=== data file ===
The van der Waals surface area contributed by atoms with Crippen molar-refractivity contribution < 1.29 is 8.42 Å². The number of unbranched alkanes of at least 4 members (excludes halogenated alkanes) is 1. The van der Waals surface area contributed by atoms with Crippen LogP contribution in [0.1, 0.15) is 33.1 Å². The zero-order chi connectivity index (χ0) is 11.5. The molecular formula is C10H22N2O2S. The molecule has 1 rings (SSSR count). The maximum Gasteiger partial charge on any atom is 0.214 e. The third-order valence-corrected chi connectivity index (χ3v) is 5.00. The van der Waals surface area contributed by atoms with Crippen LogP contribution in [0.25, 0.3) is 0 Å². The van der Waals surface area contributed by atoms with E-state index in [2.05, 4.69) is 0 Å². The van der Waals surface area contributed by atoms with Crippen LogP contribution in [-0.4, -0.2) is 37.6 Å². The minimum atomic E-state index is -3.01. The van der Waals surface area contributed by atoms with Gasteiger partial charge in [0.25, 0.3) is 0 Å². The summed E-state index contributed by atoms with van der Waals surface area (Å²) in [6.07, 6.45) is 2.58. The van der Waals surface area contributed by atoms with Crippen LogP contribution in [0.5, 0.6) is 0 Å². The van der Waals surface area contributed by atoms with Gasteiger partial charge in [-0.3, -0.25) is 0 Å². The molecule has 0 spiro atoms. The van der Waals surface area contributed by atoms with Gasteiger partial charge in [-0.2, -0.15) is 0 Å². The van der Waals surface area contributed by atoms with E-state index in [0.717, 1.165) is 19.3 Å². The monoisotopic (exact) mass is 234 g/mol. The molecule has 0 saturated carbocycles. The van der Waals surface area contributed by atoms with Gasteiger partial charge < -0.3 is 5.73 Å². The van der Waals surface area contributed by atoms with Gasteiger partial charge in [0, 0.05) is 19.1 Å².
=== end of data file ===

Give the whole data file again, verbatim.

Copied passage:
The van der Waals surface area contributed by atoms with Crippen molar-refractivity contribution < 1.29 is 8.42 Å². The number of unbranched alkanes of at least 4 members (excludes halogenated alkanes) is 1. The van der Waals surface area contributed by atoms with Crippen LogP contribution in [0.1, 0.15) is 33.1 Å². The zero-order chi connectivity index (χ0) is 11.5. The molecular formula is C10H22N2O2S. The molecule has 1 rings (SSSR count). The maximum Gasteiger partial charge on any atom is 0.214 e. The third-order valence-corrected chi connectivity index (χ3v) is 5.00. The van der Waals surface area contributed by atoms with Crippen LogP contribution in [0.25, 0.3) is 0 Å². The van der Waals surface area contributed by atoms with E-state index in [2.05, 4.69) is 0 Å². The van der Waals surface area contributed by atoms with Crippen LogP contribution in [-0.4, -0.2) is 37.6 Å². The minimum atomic E-state index is -3.01. The van der Waals surface area contributed by atoms with Gasteiger partial charge in [0.25, 0.3) is 0 Å². The summed E-state index contributed by atoms with van der Waals surface area (Å²) in [6.07, 6.45) is 2.58. The van der Waals surface area contributed by atoms with Crippen LogP contribution in [0.5, 0.6) is 0 Å². The van der Waals surface area contributed by atoms with Gasteiger partial charge in [-0.3, -0.25) is 0 Å². The molecule has 0 spiro atoms. The van der Waals surface area contributed by atoms with Gasteiger partial charge in [-0.2, -0.15) is 0 Å². The van der Waals surface area contributed by atoms with E-state index in [0.717, 1.165) is 19.3 Å². The monoisotopic (exact) mass is 234 g/mol. The molecule has 0 saturated carbocycles. The van der Waals surface area contributed by atoms with Gasteiger partial charge < -0.3 is 5.73 Å². The van der Waals surface area contributed by atoms with Gasteiger partial charge in [0, 0.05) is 19.1 Å².